The perennial alyssum has wee yellow buds starting, but it might be a while before it looks like the optimistic photo on the plant marker behind it.

 

Even the hydrangea thinks it’s spring – look at all the little green leaves-to-be!

Name-Calling

People with names like Gay Barr or Harry Dyck probably have a keen appreciation for the importance of names, but I was lucky that my parents chose baby names devoid of unfortunate double entendres.

Like proud parents, some authors agonize for days over the perfect name for their characters.  I’d like to say that I choose my characters’ names with equal care, but the truth is I don’t.  It’s lucky I never had children – I’d probably have named them Bradley Ulysses Martin or Alexander Steven Steadman and doomed them to eternal taunting when the other kids learned their initials.

The only character name I really researched was Aydan Kelly (the main character in the Never Say Spy series).  I spent hours searching for the perfect Irish name, because her Irish heritage was going to be an important subtext in the story.  I finally settled on Aydan, which is Gaelic for “little fire”.

If you’ve read the series, you’re probably thinking, “Um… what?”

Yeah, you’re right.  Not only did Aydan’s heritage turn out to be completely irrelevant to the story; but I also unwittingly selected a spelling that isn’t even Irish – a while ago, a lovely Turkish reader named Aydan wrote to me, curious about how I’d come to select her quintessentially Turkish name for my “Irish” character.  Oops.

I may be casual about naming most of my characters, but I always worry a bit when I’m choosing a name for a villain.  I can only imagine what it must be like for a reader to discover that a vile sociopath is named after them.  (Though I will admit there’s a certain passive-aggressive satisfaction in naming an unsavoury character after someone who screwed me over in real life.  Not that I’ve ever done that.  Much.)

Bad associations aside, some names give me a completely illogical visceral reaction.  “Alicia” feels cold, controlling, and uptight to me, and I have no idea why.  I’m sure there are thousands of loving, warm, funny Alicias in the world (and if you’re an Alicia reading this, I apologize – I’m sure you’re a very nice person).  But I’ve never met an Alicia, so my oddball bias remains.

And some names give me warm fuzzies for no apparent reason.  I’m sentimentally saving “Joy” for an extra-special character because if I’d ever had a daughter, that would have been her name.

What names give you a visceral reaction (good or bad)?  Or just for fun, run your least favourite non-friend’s initials through the Bad-Guy Hippie Name Generator and share, share, share!

Book 14 update:  It was another good writing week!  I just hit Chapter 33 and Hellhound is being himself – I was laughing out loud while I wrote last night.  I love my job!

Some News Is Good News

The phrase ‘no news is good news’ has always seemed ambiguous to me.  I’m never quite sure whether it’s supposed to mean ‘if you don’t hear anything, everything’s going well’; or ‘there’s no good news at all’.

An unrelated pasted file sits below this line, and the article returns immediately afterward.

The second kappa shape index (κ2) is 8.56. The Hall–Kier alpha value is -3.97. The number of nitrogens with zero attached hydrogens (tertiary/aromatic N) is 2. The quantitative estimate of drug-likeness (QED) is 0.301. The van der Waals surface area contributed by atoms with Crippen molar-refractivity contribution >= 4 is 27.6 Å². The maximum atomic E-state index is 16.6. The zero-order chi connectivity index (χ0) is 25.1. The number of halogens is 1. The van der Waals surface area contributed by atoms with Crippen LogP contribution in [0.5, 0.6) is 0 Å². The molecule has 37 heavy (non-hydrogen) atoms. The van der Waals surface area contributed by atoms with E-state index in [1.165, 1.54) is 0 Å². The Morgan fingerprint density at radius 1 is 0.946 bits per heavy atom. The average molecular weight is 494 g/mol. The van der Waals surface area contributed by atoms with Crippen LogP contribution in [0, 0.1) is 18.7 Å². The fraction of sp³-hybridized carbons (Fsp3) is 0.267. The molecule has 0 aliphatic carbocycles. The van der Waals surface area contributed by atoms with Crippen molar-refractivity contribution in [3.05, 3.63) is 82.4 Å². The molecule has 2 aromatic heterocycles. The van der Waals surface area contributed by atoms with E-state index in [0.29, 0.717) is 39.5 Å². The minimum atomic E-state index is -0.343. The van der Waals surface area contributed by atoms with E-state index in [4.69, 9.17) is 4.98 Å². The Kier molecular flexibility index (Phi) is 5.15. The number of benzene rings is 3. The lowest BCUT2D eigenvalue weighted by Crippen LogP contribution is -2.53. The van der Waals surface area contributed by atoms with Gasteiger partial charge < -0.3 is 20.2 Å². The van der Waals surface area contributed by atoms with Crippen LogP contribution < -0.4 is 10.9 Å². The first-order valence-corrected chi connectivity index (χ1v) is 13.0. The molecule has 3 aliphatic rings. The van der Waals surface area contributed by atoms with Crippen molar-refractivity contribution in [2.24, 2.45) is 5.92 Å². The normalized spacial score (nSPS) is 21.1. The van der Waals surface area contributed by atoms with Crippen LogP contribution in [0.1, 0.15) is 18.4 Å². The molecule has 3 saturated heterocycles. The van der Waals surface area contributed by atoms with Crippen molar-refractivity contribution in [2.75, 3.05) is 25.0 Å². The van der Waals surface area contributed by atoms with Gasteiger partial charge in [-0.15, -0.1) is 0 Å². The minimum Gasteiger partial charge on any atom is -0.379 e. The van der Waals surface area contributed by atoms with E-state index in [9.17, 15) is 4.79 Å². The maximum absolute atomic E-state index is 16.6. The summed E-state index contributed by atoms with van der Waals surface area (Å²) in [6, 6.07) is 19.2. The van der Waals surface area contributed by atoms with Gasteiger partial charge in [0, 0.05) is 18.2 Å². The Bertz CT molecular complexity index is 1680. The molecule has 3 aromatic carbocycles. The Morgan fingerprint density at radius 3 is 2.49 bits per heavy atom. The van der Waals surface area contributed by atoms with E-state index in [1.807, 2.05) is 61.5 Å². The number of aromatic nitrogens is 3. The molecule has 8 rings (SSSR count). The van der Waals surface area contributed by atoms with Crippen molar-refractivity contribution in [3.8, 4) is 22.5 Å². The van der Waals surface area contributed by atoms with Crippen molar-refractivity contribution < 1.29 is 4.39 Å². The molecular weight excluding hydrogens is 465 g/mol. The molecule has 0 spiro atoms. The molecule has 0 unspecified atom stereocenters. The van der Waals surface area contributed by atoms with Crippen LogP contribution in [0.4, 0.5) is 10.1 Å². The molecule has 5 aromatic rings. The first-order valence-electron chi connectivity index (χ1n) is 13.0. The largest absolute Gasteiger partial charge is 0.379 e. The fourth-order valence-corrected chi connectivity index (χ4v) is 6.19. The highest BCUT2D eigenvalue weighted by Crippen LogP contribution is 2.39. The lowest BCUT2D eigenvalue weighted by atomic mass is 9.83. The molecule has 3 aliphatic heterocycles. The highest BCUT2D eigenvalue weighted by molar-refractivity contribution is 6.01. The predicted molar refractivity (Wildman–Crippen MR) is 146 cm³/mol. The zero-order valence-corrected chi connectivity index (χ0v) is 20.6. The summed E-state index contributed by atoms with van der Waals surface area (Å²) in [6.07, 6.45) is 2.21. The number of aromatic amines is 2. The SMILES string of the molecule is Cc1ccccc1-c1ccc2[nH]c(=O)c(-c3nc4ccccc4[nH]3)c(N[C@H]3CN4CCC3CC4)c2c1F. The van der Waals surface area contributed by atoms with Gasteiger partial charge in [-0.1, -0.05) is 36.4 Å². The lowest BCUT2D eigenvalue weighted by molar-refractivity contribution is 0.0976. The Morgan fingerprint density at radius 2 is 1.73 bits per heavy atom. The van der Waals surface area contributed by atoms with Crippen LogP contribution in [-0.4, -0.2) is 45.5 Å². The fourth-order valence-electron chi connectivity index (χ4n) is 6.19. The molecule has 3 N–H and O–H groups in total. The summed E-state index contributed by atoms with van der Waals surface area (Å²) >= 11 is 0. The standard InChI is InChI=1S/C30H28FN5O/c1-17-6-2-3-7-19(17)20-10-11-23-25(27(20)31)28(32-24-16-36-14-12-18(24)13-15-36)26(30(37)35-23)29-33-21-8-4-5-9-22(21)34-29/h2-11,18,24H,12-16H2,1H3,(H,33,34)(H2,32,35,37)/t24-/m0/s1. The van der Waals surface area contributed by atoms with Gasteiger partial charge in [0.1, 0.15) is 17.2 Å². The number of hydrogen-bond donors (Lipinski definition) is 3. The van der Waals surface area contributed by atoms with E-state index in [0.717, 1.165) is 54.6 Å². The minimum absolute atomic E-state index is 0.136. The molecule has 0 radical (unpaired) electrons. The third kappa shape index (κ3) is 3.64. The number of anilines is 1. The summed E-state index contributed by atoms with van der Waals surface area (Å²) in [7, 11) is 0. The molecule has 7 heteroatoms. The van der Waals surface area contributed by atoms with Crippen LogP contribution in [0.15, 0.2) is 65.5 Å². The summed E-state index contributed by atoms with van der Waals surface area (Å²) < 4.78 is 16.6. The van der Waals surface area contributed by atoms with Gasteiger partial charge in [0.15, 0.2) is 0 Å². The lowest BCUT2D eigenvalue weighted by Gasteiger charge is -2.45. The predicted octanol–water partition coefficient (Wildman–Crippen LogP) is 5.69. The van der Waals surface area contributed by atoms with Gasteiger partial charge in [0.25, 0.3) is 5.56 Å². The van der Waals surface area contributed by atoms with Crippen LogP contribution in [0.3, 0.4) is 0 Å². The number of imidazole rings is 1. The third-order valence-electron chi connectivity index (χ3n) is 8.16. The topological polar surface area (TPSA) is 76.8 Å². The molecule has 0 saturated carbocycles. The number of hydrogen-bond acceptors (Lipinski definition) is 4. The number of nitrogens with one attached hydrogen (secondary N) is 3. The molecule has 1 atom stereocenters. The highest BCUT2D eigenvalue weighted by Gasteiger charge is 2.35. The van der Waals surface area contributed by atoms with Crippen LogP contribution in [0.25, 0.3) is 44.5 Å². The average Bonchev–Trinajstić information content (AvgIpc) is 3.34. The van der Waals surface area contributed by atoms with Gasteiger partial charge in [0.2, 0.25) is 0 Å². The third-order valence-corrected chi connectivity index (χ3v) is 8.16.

I have a guilty confession:  I hate reading the news.  Because… there’s no good news.  I’d rather avoid it and pretend everything’s going well in the world.  But out of some misguided sense of civic duty, I do skim the headlines regularly; and Hubby (who is a newshound by nature) has strict instructions to let me know if we’re going to get annihilated by a rogue meteor… again.

But by the time I finish reading the news, I feel like the Vogons after Marvin zaps them with the empathy gun:  “I feel so depressed…  Oh, what’s the point…?”

So this week I’m concentrating on good news:

Spring is truly here and the birdies are in fine form around our yard:  Swallows swooping and cheeping, eagles soaring high, colourful red-shafted flickers probing for bugs, mourning doves cooing, robins chirping, hummingbirds buzzing and squeaking, and red-headed woodpeckers hammering out their messages on the trees.  And more good news:

The sun is shining! (And that’s not snow in the background; it’s a tarp covering our manure pile.)

 

My apple twig is in full bloom (it’s too small to be called a “tree” yet)

 

The last of the tulips are putting on a show

 

Our deciduous azalea, R. luteum “Golden Comet” is only 18″ tall but it’s still beautiful and fragrant.

And…

Book 13 cover art is done!  The release date will be June 5, 2018, and pre-orders should be available sometime within the next week.

If you want to receive an email with links when the pre-orders are live, please click here to sign up for my New Book Notification list.  As soon as I have all the information I’ll update my Books and Where To Buy pages, too, so stay tuned!

Escorting Canada’s top weapons developers to an international summit should be just another stressful day in the life of secret agent Aydan Kelly.  But Aydan’s routine mission becomes a nightmare when she’s accused of an attack on the delegates and the theft of a classified weapon.

As evidence mounts against her, Aydan’s own investigation suggests she might have unconsciously committed the crime.  Burned by her own Department and hunted by MI6, CIA, and FBI, Aydan must decide:  When her own mind might betray her, who can she trust?

 

 

 

Flowers And Festivities

It’s FINISHED!  Woohooo!!!

I wrote “The End” on Book 13 this week, and I hope to have a title and cover soon.  And wow, did it ever turn out to be a long book!  Now let the editing begin…

My brain is temporarily drained of words, so for this week’s post I decided to ‘say it with flowers’. These are photos from our garden and from Milner Gardens and Woodland, where the rhododendrons, camellias, azaleas, and magnolias are putting on a show.

Happy spring!

A tulip after the rain

 

Tulip love in our garden

 

This is our baby rhododendron “Baden-Baden”, only a few inches off the ground.

 

…and this is how we’re hoping it might look someday.

 

These anemones are almost finished.

 

…and these ones are just getting started.

 

More anemones with a fat seed head in the foreground.

 

White rhododendron at Milner Gardens

 

White rhodo closeup

 

Almost there…

 

Rhodos at Milner Gardens

 

Beach view from Milner Gardens with a purple azalea. Ahhhh…

 

Camellias at Milner Gardens

 

More camellias at Milner Gardens